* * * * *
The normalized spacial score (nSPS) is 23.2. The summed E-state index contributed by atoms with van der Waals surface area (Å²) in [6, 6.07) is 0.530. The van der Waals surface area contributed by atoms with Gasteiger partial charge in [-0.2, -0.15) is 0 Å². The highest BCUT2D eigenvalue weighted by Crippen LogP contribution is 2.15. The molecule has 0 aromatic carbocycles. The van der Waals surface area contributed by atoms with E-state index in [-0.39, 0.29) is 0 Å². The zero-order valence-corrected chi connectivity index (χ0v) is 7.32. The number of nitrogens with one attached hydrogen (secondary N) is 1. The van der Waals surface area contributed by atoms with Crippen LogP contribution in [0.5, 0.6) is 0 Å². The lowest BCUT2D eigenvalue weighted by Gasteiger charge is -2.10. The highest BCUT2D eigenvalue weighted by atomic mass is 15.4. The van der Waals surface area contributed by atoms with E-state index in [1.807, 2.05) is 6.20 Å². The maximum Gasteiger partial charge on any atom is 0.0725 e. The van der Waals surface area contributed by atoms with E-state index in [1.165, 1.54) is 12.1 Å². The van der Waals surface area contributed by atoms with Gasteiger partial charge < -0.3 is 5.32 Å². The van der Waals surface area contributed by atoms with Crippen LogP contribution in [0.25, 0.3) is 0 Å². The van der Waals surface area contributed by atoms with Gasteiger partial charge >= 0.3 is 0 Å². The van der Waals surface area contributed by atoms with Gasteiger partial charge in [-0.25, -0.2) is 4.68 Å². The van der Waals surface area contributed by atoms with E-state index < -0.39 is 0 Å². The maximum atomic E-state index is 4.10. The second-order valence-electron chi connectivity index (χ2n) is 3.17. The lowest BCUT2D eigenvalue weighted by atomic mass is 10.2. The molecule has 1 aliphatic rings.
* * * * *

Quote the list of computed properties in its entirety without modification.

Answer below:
The normalized spacial score (nSPS) is 23.2. The summed E-state index contributed by atoms with van der Waals surface area (Å²) in [6, 6.07) is 0.530. The van der Waals surface area contributed by atoms with Gasteiger partial charge in [-0.2, -0.15) is 0 Å². The highest BCUT2D eigenvalue weighted by Crippen LogP contribution is 2.15. The molecule has 0 aromatic carbocycles. The van der Waals surface area contributed by atoms with E-state index in [-0.39, 0.29) is 0 Å². The zero-order valence-corrected chi connectivity index (χ0v) is 7.32. The number of nitrogens with one attached hydrogen (secondary N) is 1. The van der Waals surface area contributed by atoms with Crippen LogP contribution in [0.5, 0.6) is 0 Å². The lowest BCUT2D eigenvalue weighted by Gasteiger charge is -2.10. The highest BCUT2D eigenvalue weighted by atomic mass is 15.4. The van der Waals surface area contributed by atoms with E-state index in [1.807, 2.05) is 6.20 Å². The maximum Gasteiger partial charge on any atom is 0.0725 e. The van der Waals surface area contributed by atoms with E-state index in [1.165, 1.54) is 12.1 Å². The van der Waals surface area contributed by atoms with Gasteiger partial charge < -0.3 is 5.32 Å². The van der Waals surface area contributed by atoms with Crippen LogP contribution in [0.25, 0.3) is 0 Å². The van der Waals surface area contributed by atoms with Gasteiger partial charge >= 0.3 is 0 Å². The van der Waals surface area contributed by atoms with Gasteiger partial charge in [-0.25, -0.2) is 4.68 Å². The van der Waals surface area contributed by atoms with E-state index < -0.39 is 0 Å². The maximum atomic E-state index is 4.10. The second-order valence-electron chi connectivity index (χ2n) is 3.17. The lowest BCUT2D eigenvalue weighted by atomic mass is 10.2. The molecule has 1 aliphatic rings.